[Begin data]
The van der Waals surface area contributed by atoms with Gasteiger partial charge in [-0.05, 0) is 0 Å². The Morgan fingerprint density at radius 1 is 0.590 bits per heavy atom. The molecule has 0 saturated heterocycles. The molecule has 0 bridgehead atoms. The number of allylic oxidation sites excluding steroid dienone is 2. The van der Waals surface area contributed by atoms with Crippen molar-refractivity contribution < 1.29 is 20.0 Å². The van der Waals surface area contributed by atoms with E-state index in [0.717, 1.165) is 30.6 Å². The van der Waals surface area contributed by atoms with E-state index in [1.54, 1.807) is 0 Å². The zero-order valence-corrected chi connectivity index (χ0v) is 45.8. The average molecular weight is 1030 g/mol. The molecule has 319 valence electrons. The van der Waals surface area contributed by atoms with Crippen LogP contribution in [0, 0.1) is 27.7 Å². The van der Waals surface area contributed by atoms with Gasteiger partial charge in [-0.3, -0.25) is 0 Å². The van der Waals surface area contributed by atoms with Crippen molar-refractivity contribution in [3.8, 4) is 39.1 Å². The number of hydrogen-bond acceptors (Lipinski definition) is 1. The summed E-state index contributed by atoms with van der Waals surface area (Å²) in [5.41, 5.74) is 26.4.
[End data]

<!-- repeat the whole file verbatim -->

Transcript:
The van der Waals surface area contributed by atoms with Gasteiger partial charge in [-0.05, 0) is 0 Å². The Morgan fingerprint density at radius 1 is 0.590 bits per heavy atom. The molecule has 0 saturated heterocycles. The molecule has 0 bridgehead atoms. The number of allylic oxidation sites excluding steroid dienone is 2. The van der Waals surface area contributed by atoms with Crippen molar-refractivity contribution < 1.29 is 20.0 Å². The van der Waals surface area contributed by atoms with E-state index in [0.717, 1.165) is 30.6 Å². The van der Waals surface area contributed by atoms with E-state index in [1.54, 1.807) is 0 Å². The zero-order valence-corrected chi connectivity index (χ0v) is 45.8. The average molecular weight is 1030 g/mol. The molecule has 319 valence electrons. The van der Waals surface area contributed by atoms with Crippen LogP contribution in [0, 0.1) is 27.7 Å². The van der Waals surface area contributed by atoms with Gasteiger partial charge in [-0.3, -0.25) is 0 Å². The van der Waals surface area contributed by atoms with Crippen molar-refractivity contribution in [3.8, 4) is 39.1 Å². The number of hydrogen-bond acceptors (Lipinski definition) is 1. The summed E-state index contributed by atoms with van der Waals surface area (Å²) in [5.41, 5.74) is 26.4.